Chasing Coetzee

February 9: J. M. Coetzee was born on this day in 1940. Coetzee doesn't do interviews, perhaps letting his characters speak in explanation for him: "These are puritanical times. Private life is public business. Prurience is respectable, prurience and sentiment. They wanted a spectacle: breast-beating, remorse, tears if possible. A TV show, in fact. I wouldn't oblige." That's the protagonist of Disgrace, one of two Booker winners (Coetzee did not show up to accept either of the awards).

 

Nor should any would-be biographers expect help. In a 2005 review of a recent biography of William Faulkner, Coetzee wonders at the biographer's tendency "to trouble the text with fancies plucked out of the air," and cites Faulkner's ambition to be "abolished and voided from history, leaving it markless" save for this epitaph: "He wrote the books and he died." In Summertime (2009), the third of Coetzee's fictionalized autobiographies" or "anti-autobiographies," a would-be biographer uses purported "clues" to track down a handful of the deceased Coetzee's friends and lovers. One of them, a teaching colleague of Coetzee's, tells the biographer that "It would be very, very naïve to conclude that because the theme was present in [Coetzee's] writing it had to be present in his life":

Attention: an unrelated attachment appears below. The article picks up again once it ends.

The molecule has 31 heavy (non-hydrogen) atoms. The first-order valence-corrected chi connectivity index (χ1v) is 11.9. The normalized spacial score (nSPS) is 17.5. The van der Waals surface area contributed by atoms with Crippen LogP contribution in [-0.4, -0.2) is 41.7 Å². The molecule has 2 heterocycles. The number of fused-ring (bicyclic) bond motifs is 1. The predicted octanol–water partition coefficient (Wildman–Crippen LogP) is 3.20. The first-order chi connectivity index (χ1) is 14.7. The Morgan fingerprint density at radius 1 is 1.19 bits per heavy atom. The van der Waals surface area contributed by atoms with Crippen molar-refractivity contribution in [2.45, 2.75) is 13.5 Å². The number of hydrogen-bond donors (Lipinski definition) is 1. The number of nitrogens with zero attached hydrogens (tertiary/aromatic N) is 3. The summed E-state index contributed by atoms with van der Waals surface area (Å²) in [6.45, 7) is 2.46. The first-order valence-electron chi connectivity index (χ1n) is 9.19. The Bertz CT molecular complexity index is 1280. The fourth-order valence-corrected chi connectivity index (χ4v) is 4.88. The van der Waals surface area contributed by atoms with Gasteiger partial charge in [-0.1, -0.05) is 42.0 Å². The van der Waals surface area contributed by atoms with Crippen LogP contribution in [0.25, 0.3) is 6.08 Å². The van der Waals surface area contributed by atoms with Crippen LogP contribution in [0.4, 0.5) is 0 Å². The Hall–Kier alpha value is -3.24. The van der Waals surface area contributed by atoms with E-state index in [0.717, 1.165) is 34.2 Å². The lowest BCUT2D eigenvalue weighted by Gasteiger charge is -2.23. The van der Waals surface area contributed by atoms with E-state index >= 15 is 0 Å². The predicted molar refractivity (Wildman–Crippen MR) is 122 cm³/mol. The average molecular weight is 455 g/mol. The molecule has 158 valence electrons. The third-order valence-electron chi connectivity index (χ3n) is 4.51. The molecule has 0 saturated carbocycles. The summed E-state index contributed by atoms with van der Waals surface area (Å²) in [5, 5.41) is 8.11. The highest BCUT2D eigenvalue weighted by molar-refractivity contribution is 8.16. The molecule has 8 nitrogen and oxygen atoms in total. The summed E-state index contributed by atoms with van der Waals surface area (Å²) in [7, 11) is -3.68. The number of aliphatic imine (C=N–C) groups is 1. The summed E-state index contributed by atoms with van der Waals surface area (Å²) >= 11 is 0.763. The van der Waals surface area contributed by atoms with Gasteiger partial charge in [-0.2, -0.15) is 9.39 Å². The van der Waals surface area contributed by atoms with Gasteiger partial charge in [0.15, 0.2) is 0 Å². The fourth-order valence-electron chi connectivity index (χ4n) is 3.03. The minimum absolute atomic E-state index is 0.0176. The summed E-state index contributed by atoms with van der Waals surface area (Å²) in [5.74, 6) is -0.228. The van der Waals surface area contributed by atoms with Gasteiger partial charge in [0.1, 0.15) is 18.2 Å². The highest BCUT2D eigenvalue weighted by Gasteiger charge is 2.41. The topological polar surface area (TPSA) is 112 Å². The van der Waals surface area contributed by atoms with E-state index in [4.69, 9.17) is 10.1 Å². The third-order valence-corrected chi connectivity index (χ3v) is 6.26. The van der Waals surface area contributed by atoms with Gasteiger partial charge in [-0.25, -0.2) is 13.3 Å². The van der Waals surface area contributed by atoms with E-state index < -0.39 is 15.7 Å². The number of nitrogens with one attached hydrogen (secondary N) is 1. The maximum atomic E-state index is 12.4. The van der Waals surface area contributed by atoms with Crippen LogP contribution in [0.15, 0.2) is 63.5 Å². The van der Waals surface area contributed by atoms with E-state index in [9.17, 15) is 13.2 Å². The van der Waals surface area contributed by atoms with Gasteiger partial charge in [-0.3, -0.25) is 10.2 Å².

In his inner life, then.


His inner life. Who can say what goes on in people's inner lives?

 

Is there any other aspect of him that you would like to bring forward? Any stories worth recounting?


Stories? I don't think so…. Why do you ask if I have stories?

 

Because in biography one has to strike a balance between narrative and opinion. I have no shortage of opinion—people are more than ready to tell me what they think or thought of Coetzee—but one needs more than that to bring a life-story to life.


Sorry, I can't help you. …Are you not inevitably going to come out with an account that is slanted toward the personal and the intimate at the expense of the man's actual achievement as a writer? Will it amount to anything more than—forgive me for putting it this way—anything more than women's gossip?


Daybook is contributed by Steve King, who teaches in the English Department of Memorial University in St. John's, Newfoundland. His literary daybook began as a radio series syndicated nationally in Canada. He can be found online at todayinliterature.com.

Kenneth Calhoun (Black Moon) and Lysely Tenorio (Monstress) of the Discover Great New Writers program on B-movies, heritage, and finales.

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